Of the apostolic church, in those bright days when the glory of the risen Christ shone upon them, it is written that no man said “that aught of the things which he possessed was his own.” “Neither was there any among them that lacked.” “And with great power gave the apostles witness of the resurrection of the Lord Jesus: and great grace was upon them all.” “And they, continuing daily with one accord in the temple, and breaking bread from house to house, did eat their meat with gladness and singleness of heart, praising God, and having favor with all the people. And the Lord added to the church daily such as should be saved.” Acts 4:32, 34, 33; 2:46, 47.
Search heaven and earth, and there is no truth revealed more powerful than that which is made manifest in works of mercy to those who need our sympathy and aid. This is the truth as it is in Jesus. When those who profess the name of Christ shall practice the principles of the golden rule, the same power will attend the gospel as in apostolic times.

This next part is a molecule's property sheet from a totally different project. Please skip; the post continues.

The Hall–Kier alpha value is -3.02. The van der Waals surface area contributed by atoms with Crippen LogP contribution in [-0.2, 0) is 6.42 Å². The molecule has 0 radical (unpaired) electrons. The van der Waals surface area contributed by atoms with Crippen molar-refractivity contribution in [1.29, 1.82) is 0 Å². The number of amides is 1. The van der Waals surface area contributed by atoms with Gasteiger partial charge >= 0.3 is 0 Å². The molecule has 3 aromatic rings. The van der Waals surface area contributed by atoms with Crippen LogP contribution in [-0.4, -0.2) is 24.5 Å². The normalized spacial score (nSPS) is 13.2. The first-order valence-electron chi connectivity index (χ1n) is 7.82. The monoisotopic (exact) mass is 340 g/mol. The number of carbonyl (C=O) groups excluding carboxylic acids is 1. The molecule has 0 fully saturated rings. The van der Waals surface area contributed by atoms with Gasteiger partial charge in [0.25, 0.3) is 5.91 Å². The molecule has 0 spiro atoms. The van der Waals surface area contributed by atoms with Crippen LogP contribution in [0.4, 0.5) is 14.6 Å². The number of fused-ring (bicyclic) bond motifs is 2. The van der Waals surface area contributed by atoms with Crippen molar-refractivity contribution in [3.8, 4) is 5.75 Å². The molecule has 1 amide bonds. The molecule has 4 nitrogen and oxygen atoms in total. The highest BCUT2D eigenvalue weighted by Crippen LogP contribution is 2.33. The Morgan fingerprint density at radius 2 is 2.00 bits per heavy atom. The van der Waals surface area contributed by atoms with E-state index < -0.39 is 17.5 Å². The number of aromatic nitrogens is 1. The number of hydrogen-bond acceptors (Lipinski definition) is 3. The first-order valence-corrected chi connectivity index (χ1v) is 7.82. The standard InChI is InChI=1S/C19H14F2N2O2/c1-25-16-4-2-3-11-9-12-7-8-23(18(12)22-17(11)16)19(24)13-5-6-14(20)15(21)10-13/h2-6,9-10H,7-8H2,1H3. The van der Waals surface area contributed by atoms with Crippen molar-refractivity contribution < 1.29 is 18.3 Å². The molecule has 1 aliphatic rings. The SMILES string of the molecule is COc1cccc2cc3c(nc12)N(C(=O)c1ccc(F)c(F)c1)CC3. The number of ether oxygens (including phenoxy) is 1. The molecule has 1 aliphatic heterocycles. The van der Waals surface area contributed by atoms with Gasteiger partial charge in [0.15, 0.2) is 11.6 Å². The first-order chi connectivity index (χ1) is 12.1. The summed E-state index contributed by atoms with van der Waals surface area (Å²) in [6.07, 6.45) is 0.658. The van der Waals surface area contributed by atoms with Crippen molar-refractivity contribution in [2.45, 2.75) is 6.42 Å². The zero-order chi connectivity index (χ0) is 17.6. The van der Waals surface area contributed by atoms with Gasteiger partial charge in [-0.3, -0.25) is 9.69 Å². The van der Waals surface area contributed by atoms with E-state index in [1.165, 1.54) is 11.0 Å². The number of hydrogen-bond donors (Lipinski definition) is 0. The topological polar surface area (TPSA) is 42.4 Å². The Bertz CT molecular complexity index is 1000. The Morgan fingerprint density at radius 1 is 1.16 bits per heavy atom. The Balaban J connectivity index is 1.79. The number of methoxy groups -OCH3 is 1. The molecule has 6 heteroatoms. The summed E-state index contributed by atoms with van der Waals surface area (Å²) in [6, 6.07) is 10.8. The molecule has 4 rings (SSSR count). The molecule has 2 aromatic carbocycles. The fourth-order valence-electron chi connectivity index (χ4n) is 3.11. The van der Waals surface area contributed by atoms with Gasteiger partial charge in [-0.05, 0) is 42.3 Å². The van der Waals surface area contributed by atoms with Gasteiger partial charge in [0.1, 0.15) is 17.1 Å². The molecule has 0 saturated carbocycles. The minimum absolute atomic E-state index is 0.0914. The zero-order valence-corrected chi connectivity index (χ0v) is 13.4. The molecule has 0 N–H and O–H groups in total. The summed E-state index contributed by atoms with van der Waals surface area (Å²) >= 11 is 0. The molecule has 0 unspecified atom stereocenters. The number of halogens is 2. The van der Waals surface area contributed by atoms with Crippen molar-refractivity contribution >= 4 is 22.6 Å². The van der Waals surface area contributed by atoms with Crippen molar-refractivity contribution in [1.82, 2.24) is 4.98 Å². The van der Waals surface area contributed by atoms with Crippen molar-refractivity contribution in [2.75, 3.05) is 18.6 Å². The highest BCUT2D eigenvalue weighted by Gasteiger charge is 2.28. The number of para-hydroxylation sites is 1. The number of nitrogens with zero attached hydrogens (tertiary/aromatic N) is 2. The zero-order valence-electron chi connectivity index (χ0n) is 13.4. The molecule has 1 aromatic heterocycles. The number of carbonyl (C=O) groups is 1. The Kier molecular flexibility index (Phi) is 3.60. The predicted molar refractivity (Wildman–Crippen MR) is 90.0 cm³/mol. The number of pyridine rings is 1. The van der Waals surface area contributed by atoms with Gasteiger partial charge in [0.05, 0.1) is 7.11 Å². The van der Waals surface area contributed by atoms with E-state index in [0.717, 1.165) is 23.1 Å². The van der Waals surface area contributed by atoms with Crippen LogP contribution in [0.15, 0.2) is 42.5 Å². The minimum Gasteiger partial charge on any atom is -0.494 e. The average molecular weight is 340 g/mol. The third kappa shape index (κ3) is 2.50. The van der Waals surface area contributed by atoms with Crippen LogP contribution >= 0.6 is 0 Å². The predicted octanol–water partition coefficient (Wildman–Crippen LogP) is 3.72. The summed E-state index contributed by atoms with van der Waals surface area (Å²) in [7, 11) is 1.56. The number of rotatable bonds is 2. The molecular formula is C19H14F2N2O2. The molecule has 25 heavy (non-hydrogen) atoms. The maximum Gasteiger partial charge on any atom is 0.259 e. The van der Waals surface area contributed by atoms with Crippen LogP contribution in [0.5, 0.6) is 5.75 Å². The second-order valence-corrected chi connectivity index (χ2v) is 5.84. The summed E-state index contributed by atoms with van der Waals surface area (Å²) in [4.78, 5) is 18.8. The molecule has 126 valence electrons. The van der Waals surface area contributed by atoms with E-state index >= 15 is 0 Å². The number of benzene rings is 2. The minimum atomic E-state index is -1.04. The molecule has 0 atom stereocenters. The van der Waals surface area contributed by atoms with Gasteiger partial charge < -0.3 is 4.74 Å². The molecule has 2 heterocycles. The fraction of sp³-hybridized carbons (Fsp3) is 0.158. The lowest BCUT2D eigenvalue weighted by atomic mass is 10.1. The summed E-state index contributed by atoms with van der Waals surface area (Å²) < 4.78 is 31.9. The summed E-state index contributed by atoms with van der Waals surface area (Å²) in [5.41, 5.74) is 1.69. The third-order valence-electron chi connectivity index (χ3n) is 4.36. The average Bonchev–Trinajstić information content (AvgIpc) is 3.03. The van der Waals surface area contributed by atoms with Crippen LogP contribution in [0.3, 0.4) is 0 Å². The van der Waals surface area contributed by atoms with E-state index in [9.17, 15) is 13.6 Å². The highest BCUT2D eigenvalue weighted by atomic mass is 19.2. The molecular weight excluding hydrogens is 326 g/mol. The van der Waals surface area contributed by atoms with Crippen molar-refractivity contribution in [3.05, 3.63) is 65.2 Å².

Christ had bidden the first disciples love one another as He had loved them. Thus they were to bear testimony to the world that Christ was formed within, the hope of glory. “A new commandment I give unto you,” He had said, “That ye love one another; as I have loved you, that ye also love one another.” John 13:34. At the time when these words were spoken, the disciples could not understand them; but after they had witnessed the sufferings of Christ, after His crucifixion and resurrection, and ascension to heaven, and after the Holy Spirit had rested on them at Pentecost, they had a clearer conception of the love of God and of the nature of that love which they must have for one another. Then John could say to his fellow disciples: